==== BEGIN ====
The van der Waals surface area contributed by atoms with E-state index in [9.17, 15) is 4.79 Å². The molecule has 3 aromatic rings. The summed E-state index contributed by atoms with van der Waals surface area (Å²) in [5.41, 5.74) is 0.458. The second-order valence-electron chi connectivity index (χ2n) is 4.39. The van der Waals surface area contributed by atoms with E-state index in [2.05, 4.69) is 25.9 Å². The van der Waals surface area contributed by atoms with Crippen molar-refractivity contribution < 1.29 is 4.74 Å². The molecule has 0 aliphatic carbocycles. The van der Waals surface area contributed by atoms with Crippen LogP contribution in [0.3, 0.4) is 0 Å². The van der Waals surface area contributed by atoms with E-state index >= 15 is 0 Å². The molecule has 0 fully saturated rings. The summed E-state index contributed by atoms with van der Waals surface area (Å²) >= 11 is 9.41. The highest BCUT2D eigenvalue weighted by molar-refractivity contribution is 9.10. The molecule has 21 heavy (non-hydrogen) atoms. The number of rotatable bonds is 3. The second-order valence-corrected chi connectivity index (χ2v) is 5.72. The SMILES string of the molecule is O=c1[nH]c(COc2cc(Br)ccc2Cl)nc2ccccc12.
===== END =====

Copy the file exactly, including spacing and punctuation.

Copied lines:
The van der Waals surface area contributed by atoms with E-state index in [9.17, 15) is 4.79 Å². The molecule has 3 aromatic rings. The summed E-state index contributed by atoms with van der Waals surface area (Å²) in [5.41, 5.74) is 0.458. The second-order valence-electron chi connectivity index (χ2n) is 4.39. The van der Waals surface area contributed by atoms with E-state index in [2.05, 4.69) is 25.9 Å². The van der Waals surface area contributed by atoms with Crippen molar-refractivity contribution < 1.29 is 4.74 Å². The molecule has 0 aliphatic carbocycles. The van der Waals surface area contributed by atoms with Crippen LogP contribution in [0.3, 0.4) is 0 Å². The van der Waals surface area contributed by atoms with E-state index >= 15 is 0 Å². The molecule has 0 fully saturated rings. The summed E-state index contributed by atoms with van der Waals surface area (Å²) >= 11 is 9.41. The highest BCUT2D eigenvalue weighted by molar-refractivity contribution is 9.10. The molecule has 21 heavy (non-hydrogen) atoms. The number of rotatable bonds is 3. The second-order valence-corrected chi connectivity index (χ2v) is 5.72. The SMILES string of the molecule is O=c1[nH]c(COc2cc(Br)ccc2Cl)nc2ccccc12.